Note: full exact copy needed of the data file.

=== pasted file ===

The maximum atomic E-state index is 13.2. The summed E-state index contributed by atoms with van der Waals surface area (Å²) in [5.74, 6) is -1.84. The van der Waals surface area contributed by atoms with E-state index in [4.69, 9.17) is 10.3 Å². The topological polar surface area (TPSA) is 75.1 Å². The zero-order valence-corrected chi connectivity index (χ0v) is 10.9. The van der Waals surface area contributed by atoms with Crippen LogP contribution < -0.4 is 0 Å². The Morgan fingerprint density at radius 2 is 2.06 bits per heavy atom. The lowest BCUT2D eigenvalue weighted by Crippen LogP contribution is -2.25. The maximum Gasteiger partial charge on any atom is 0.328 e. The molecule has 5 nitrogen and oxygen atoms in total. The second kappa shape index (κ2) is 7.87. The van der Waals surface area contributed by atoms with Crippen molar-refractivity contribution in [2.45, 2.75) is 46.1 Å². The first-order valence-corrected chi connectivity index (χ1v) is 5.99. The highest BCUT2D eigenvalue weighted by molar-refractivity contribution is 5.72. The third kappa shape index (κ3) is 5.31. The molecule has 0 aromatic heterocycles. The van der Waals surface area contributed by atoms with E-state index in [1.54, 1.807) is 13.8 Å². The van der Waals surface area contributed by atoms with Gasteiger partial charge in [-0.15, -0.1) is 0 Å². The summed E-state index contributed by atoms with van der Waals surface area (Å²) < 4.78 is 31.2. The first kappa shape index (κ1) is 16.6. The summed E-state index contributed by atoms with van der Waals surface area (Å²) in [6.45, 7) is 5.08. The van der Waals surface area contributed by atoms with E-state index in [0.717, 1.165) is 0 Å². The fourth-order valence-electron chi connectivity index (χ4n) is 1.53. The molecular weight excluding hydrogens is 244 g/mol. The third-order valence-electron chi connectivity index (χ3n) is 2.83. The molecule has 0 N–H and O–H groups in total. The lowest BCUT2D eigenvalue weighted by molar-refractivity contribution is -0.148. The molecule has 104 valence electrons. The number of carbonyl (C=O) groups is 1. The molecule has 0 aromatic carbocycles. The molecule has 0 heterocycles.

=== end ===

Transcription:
The maximum atomic E-state index is 13.2. The summed E-state index contributed by atoms with van der Waals surface area (Å²) in [5.74, 6) is -1.84. The van der Waals surface area contributed by atoms with E-state index in [4.69, 9.17) is 10.3 Å². The topological polar surface area (TPSA) is 75.1 Å². The zero-order valence-corrected chi connectivity index (χ0v) is 10.9. The van der Waals surface area contributed by atoms with Crippen LogP contribution < -0.4 is 0 Å². The Morgan fingerprint density at radius 2 is 2.06 bits per heavy atom. The lowest BCUT2D eigenvalue weighted by Crippen LogP contribution is -2.25. The maximum Gasteiger partial charge on any atom is 0.328 e. The molecule has 5 nitrogen and oxygen atoms in total. The second kappa shape index (κ2) is 7.87. The van der Waals surface area contributed by atoms with Crippen molar-refractivity contribution in [2.45, 2.75) is 46.1 Å². The first-order valence-corrected chi connectivity index (χ1v) is 5.99. The highest BCUT2D eigenvalue weighted by molar-refractivity contribution is 5.72. The third kappa shape index (κ3) is 5.31. The molecule has 0 aromatic heterocycles. The van der Waals surface area contributed by atoms with E-state index in [1.54, 1.807) is 13.8 Å². The van der Waals surface area contributed by atoms with Gasteiger partial charge in [-0.15, -0.1) is 0 Å². The summed E-state index contributed by atoms with van der Waals surface area (Å²) < 4.78 is 31.2. The first kappa shape index (κ1) is 16.6. The summed E-state index contributed by atoms with van der Waals surface area (Å²) in [6.45, 7) is 5.08. The van der Waals surface area contributed by atoms with E-state index in [0.717, 1.165) is 0 Å². The fourth-order valence-electron chi connectivity index (χ4n) is 1.53. The molecular weight excluding hydrogens is 244 g/mol. The third-order valence-electron chi connectivity index (χ3n) is 2.83. The molecule has 0 N–H and O–H groups in total. The lowest BCUT2D eigenvalue weighted by molar-refractivity contribution is -0.148. The molecule has 104 valence electrons. The number of carbonyl (C=O) groups is 1. The molecule has 0 aromatic carbocycles. The molecule has 0 heterocycles.